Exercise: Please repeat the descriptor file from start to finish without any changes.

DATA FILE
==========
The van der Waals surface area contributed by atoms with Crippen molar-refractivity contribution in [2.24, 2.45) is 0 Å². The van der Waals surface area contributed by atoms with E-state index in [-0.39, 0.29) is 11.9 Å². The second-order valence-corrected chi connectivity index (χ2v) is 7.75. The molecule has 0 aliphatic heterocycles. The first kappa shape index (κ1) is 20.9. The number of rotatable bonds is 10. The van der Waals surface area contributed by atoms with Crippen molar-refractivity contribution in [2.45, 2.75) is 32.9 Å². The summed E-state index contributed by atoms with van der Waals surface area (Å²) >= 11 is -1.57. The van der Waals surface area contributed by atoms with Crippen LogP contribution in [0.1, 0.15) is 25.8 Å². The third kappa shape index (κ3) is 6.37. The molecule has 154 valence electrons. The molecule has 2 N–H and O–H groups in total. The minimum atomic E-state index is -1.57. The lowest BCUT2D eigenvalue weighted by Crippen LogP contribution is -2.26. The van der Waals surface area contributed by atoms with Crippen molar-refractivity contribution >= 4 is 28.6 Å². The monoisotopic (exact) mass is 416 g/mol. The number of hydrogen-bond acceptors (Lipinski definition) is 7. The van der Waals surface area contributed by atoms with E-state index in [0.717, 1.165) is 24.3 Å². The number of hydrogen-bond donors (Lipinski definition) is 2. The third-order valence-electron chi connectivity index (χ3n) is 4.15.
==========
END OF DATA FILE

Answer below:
The van der Waals surface area contributed by atoms with Crippen molar-refractivity contribution in [2.24, 2.45) is 0 Å². The van der Waals surface area contributed by atoms with E-state index in [-0.39, 0.29) is 11.9 Å². The second-order valence-corrected chi connectivity index (χ2v) is 7.75. The molecule has 0 aliphatic heterocycles. The first kappa shape index (κ1) is 20.9. The number of rotatable bonds is 10. The van der Waals surface area contributed by atoms with Crippen molar-refractivity contribution in [2.45, 2.75) is 32.9 Å². The summed E-state index contributed by atoms with van der Waals surface area (Å²) >= 11 is -1.57. The van der Waals surface area contributed by atoms with Crippen LogP contribution in [0.1, 0.15) is 25.8 Å². The third kappa shape index (κ3) is 6.37. The molecule has 154 valence electrons. The molecule has 2 N–H and O–H groups in total. The minimum atomic E-state index is -1.57. The lowest BCUT2D eigenvalue weighted by Crippen LogP contribution is -2.26. The van der Waals surface area contributed by atoms with Crippen molar-refractivity contribution >= 4 is 28.6 Å². The monoisotopic (exact) mass is 416 g/mol. The number of hydrogen-bond acceptors (Lipinski definition) is 7. The van der Waals surface area contributed by atoms with E-state index in [0.717, 1.165) is 24.3 Å². The number of hydrogen-bond donors (Lipinski definition) is 2. The third-order valence-electron chi connectivity index (χ3n) is 4.15.